Using the language and tools of architecture, my work explores the embedded memories held within a space. I consider the room as an extension of the self, and I use the architectural model as a container for human memory.
I work in a hybrid space that I call 2.5D, where depth is simultaneously flattened and lengthened, and the digital and physical merge. From Hellenistic mosaics to trompe l’oeil frescoes to 21st century digital renderings, illusion has long been used to represent physical space and manipulate visual perception. My work deals with the collapse of the boundary between the imaginary and the actual.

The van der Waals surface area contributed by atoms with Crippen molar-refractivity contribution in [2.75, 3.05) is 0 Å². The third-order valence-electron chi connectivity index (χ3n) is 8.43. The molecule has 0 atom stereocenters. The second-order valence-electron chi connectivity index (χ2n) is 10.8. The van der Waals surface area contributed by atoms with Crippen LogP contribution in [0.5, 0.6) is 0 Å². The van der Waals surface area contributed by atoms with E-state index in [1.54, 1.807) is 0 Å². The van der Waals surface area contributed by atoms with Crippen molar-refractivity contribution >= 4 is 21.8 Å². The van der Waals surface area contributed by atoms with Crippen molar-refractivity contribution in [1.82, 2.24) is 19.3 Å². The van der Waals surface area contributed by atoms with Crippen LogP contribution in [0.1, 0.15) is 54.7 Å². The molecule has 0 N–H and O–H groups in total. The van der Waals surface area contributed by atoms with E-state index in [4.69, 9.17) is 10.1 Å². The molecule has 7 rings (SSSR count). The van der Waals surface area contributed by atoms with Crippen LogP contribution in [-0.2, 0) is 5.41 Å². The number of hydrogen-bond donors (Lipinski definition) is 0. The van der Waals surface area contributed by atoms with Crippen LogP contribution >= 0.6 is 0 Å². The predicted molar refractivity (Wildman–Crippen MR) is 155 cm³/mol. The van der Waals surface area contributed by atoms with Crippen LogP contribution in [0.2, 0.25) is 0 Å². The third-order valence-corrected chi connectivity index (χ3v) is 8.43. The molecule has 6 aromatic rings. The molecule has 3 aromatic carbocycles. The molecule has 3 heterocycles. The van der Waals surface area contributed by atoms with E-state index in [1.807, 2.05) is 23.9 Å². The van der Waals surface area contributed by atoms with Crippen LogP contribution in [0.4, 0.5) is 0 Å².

I’ve extrapolated a Vanitas painting into a 3D model and painted a vaulted bedroom ceiling on draped muslin. I’ve recreated people’s memories using drafting software, interlacing my interpretation with their narratives. The crux of my work – whether highly rendered digital animation or abstract painting – is that vantage point is never fixed. There is no singular point of view.
I explore the ways in which we filter information to perceive our worlds. I’m interested in the layers that both obstruct and deepen our understanding of the world. I use the planes of the room to destabilize the normative authority of perspective, and to unpack the layers of memory and culture embedded in our walls.